Do Auto Insurance Companies Share Information?

Vehicle insurance companies use consumer reporting agencies to report a new claim, settlement and denial. And other companies contributing to this database can see and read the details of accidents, incidents, communications and decisions about it. Also, companies can read police reports about accidents, access Motor Vehicle Reports from DMVs and check credit scores. Carriers use all these details when considering and pricing an auto insurance quote or coverage request.

The Comprehensive Loss Underwriting Exchange (CLUE) is an accident and claim information report generated by LexisNexis. They keep claim details for both drivers and vehicles. Insurers contribute to it and use it themselves to price risks.

Nearly all vehicle insurance companies are part of the CLUE reporting system which makes sure everyone has access to the same accurate and complete information so that they provide accurate quotes and don’t lose money on bad information.

Usually, the records are kept up to 5 – 7 years depending on state rules but most automobile insurers only look at and consider the last 3 years.

So, this is their way of sharing information among themselves. They don’t need to contact each other but check the CLUE reports to find out if there is any adverse record about the car or listed drivers. Normally, there won’t be a record to act on, if a car or driver isn’t involved in an accident or a policyholder didn’t make any claim. Other companies won’t be able to see the quotes, renewal notices or non-renewals as they are not part of reports.

Motorists may not be aware of such reports until they face higher premiums or car insurance non-renewal and receive “adverse action” notice which explains why the insurer took such an action, details of the claim or accident and agency provided the information and their contact details.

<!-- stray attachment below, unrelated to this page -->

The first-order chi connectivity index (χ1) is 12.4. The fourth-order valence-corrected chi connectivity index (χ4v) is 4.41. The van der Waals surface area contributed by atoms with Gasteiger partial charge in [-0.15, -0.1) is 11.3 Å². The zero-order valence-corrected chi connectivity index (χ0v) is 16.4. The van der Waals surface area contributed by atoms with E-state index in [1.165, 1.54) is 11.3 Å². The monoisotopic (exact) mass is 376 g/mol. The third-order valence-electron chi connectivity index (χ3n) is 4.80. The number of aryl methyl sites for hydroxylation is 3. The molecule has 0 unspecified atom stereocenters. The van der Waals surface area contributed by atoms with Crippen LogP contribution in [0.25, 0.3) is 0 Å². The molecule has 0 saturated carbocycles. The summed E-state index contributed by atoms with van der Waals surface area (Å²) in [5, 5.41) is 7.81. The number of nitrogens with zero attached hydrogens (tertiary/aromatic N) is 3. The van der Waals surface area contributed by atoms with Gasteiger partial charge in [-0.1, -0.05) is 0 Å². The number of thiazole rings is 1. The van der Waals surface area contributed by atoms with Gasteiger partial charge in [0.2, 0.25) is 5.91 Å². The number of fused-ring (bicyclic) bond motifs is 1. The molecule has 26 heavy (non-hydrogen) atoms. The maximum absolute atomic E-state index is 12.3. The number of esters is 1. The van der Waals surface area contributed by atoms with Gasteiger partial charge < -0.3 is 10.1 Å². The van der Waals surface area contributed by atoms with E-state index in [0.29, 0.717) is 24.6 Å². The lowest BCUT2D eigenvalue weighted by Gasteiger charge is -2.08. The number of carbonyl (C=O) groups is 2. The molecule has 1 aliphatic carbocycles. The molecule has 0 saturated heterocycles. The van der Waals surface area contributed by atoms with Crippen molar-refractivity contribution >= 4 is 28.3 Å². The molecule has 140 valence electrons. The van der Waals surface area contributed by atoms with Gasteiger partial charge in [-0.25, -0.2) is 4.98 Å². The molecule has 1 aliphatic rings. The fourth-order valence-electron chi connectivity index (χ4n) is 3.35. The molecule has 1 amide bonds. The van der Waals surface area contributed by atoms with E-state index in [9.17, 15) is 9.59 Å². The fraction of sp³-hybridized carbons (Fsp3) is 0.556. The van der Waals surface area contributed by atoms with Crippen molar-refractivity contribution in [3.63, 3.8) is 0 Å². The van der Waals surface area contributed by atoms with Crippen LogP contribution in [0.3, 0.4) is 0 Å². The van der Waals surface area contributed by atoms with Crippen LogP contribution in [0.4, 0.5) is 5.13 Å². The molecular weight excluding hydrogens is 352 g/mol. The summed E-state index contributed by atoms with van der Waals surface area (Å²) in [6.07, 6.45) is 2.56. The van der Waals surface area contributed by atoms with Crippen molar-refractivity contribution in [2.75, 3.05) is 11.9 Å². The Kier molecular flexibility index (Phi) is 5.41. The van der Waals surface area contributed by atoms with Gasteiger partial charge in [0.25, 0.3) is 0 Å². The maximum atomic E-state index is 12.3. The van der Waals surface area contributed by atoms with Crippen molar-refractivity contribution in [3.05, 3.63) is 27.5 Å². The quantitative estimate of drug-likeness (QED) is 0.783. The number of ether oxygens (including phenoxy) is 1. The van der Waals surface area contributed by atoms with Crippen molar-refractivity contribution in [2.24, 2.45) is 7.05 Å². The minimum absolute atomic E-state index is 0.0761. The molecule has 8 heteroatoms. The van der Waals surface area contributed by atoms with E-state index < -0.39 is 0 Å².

In such cases, motorists can contact this agency mentioned in the adverse action report and ask for a free report. Then, they may be able to correct misleading information or enter their own input, which will be recorded and seen by companies checking it in the future.

Usually, these reports are very detailed and contain the name of the policyholder, policy number, date of the incident, amount of loss, nearly all communications about a claim including responses from the policyholders and any repairs carried out on vehicles. Normally, a vehicle owner would be able to get the CLUE report free of charge.

For example, a vehicle may cause an increase in insurance premiums because it has been involved in an accident or suffered flood damage in the past and was totaled so it has a rebuilt title. Companies like Carfax would be able to find out about these problems. So, it usually makes sense to order a report before you buy a used car.

Car insurance companies gather information through reporting agencies and look at every bit of information available to them about the drivers, vehicles and zip codes and use them when they are pricing risks. Not only is past claim data influential but also details of it are important too. For example, a weather-related damage claim isn’t the same as an at fault collision claim.

All these finer details are all considered and taken into account by companies. Motorists are required to answer many questions relating to their past driving and claim histories, credit scores, vehicles and many other details while getting auto insurance quotes. They are required to answer questions to the best of their knowledge.

They should know that insurers can and will check and verify these details and find out most things through other sources. So, hiding anything can come back and hurt them, especially when they have a claim. The best ways of saving money on car insurance is finding out about discounts and shopping around for the best prices.